Because the embodiments of the invention do not use the combination of the springs, thermal actuators and the actuator head (as shown in the conventional shuttle device in FIGS. 3 and 4), and instead use, for example, the silicon beams as actuators and suspension arms, the optical shuttle systems of the invention do not have to overcome both a restoring force of the suspension arms, and thermal actuators as separate devices. Thus, high actuation forces and long displacement distances are not required in order to adequately drive the shuttle mechanism which results in the device using a lower power consumption than the conventional shuttle device. Moreover, the optical shuttle systems utilize minimal space within the switching system which reduces a tendency for out of plane deformation to occur within the optical switch.

If long beams are formed using silicon, less driving force is required to move the shuttle to a predetermined position as compared to short beams with the same cross-sectional area. Furthermore, a displacement of the shuttle can be increased by increasing the length of the beams and reducing an amount of electric current through the beams. The latch, shuttle and optical components of the optical shuttle system can be formed using a self-aligned lithographic process. Accordingly, the alignment between the shuttle waveguides and the stationary waveguides may be perfected in an x-y plane. The system performance of the optical shuttle systems of the invention may also be improved because thermal induced motion of the shuttle may be easily monitored using the electric current to control the beams.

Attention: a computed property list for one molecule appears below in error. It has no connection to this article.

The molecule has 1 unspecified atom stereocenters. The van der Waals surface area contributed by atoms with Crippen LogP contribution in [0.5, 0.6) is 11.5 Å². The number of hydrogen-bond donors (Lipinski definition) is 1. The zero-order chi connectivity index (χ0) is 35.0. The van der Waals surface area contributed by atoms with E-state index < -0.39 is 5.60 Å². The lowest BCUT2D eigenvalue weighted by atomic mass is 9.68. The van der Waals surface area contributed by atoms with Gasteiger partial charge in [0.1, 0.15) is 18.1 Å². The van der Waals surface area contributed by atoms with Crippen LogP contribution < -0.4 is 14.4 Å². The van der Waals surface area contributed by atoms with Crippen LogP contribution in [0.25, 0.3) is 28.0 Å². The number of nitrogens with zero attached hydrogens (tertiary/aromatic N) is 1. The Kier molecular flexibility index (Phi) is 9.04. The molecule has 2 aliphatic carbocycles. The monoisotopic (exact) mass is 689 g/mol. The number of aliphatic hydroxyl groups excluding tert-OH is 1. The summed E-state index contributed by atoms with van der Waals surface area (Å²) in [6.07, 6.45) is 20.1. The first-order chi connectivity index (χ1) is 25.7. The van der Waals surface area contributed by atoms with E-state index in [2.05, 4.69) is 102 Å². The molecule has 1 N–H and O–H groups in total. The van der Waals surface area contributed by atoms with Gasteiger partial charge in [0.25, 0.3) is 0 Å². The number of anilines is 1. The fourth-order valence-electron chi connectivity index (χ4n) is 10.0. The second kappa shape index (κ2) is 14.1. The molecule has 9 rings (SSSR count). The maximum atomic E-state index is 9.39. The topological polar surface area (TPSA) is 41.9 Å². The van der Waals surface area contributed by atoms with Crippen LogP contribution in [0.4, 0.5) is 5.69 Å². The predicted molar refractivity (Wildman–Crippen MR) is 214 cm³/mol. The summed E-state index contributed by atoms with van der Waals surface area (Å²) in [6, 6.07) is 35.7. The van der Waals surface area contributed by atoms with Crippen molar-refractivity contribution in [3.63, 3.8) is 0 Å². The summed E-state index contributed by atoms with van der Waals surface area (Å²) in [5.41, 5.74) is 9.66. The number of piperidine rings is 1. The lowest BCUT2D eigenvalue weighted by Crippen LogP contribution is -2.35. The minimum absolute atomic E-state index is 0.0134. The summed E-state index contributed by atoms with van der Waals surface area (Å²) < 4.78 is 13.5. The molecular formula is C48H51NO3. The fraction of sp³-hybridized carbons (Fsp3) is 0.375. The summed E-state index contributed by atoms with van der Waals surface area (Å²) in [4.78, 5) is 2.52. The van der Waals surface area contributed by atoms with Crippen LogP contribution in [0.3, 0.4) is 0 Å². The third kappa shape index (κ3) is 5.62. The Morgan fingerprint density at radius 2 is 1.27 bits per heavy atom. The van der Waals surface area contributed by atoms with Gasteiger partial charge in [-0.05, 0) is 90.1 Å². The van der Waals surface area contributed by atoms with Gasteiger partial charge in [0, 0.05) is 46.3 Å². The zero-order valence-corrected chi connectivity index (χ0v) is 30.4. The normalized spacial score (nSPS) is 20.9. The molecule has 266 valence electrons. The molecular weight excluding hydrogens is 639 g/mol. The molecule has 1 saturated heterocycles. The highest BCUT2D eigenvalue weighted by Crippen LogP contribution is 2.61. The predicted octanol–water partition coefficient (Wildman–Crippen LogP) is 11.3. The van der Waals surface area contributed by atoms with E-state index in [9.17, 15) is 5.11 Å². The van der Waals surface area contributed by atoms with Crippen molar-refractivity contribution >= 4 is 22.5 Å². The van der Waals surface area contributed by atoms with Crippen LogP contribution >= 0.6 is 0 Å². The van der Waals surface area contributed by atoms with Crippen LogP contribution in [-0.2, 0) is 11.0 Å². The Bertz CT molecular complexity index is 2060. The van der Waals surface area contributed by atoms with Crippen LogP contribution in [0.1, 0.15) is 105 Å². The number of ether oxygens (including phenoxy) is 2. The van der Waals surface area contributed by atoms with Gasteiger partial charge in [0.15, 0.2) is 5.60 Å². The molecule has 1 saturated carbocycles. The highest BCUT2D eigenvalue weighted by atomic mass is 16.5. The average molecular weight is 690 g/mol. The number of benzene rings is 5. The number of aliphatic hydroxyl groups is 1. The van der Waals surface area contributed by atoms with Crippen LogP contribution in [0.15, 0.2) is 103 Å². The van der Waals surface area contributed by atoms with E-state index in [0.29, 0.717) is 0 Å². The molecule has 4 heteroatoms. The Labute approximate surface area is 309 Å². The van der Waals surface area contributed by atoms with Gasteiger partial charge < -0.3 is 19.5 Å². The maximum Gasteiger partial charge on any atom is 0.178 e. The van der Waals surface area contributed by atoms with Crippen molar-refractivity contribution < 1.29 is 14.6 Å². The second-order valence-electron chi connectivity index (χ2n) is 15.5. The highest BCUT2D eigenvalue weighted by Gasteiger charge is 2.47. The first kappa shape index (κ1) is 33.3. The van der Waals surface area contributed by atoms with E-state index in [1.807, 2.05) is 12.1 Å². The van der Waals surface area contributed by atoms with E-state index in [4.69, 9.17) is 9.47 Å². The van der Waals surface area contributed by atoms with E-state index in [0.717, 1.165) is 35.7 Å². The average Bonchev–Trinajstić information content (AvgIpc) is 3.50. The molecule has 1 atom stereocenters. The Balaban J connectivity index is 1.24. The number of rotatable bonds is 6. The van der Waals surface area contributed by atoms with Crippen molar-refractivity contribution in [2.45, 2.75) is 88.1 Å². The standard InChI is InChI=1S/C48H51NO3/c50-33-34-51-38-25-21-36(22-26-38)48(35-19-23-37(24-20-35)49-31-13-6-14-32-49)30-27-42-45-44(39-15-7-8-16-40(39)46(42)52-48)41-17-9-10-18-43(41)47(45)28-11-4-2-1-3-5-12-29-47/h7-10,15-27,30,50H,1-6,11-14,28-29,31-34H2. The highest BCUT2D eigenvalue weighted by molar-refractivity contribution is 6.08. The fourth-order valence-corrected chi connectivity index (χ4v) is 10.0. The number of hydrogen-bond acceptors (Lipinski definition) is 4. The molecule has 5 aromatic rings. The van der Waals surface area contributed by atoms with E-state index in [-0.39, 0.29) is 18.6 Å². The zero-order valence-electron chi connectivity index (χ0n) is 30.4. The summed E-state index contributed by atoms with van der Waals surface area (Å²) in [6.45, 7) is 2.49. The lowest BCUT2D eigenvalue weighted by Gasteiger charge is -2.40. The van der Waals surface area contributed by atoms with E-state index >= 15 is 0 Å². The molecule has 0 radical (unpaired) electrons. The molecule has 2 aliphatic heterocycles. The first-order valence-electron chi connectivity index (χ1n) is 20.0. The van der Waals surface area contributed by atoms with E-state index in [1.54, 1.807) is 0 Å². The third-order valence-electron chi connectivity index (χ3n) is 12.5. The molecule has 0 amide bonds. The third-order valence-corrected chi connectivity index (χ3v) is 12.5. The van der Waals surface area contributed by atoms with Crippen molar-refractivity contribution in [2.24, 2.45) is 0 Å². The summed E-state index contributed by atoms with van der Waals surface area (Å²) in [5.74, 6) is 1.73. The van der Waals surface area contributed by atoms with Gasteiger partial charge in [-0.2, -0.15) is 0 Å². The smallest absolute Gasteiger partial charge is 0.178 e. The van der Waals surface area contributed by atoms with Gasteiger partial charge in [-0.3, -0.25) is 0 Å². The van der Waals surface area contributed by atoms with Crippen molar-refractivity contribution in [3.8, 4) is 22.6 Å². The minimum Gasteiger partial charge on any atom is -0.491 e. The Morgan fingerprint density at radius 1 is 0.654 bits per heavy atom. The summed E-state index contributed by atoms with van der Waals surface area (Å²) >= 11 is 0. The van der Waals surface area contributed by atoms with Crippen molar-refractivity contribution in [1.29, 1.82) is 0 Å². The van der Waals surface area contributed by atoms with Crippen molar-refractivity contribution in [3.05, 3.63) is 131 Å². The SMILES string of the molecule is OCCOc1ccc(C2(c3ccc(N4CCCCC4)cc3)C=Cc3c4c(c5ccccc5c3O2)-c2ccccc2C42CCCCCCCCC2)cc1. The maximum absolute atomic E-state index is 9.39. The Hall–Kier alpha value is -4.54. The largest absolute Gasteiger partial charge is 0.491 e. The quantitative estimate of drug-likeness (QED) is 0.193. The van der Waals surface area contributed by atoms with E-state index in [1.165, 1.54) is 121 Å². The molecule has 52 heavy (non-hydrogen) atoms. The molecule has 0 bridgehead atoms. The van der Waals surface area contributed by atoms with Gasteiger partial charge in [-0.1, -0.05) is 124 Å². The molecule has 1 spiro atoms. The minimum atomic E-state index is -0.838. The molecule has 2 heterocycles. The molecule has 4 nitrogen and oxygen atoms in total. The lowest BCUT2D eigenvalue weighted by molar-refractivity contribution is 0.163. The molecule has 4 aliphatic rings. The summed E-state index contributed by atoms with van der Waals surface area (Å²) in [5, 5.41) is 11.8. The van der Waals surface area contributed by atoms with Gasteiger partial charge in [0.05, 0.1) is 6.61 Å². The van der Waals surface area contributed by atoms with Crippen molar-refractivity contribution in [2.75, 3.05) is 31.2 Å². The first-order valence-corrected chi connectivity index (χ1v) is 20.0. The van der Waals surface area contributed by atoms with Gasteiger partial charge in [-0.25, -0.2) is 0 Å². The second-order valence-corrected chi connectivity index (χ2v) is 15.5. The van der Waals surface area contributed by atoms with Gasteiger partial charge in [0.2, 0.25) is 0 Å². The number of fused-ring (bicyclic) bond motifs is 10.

FIG. 8 is an exemplary graph showing deformation of the beams used with the optical shuttle systems of the invention. The graphs demonstrate the dependence of the shuttle displacement on temperature as electric current travels through the beams as discussed above. The beam configuration used to achieve the results in FIG. 8( a) included 4 silicon beams 802 with dimensions of 1200󫎿.5 μm3. The beam configuration used to achieve the results in FIG. 8( b) included 8 silicon beams 804 with dimensions of 1200󫎿.5 μm3. An ideal amount of deflection for the silicon beams is 14 μm, which can be successfully attained at temperatures between approximately 500 C. to 600 C. The results in FIGS. 8( a)(b) show a non-linear dependence of the deflection of the beams on temperature. Axial stress or strain should be considered in determining the deflection of the beam because an exact analysis of the beam deformation cannot be determined by using beam deflection alone.

The optical switch systems and methods according to the invention may be fabricated, for example, by lithographically defining the beams to have a specified shape corresponding to a first state (or equilibrium state) of the beams. Any known lithographic technique may be used. Lithography allows the features of the beams, such as the shape and geometry, to be produced accurately.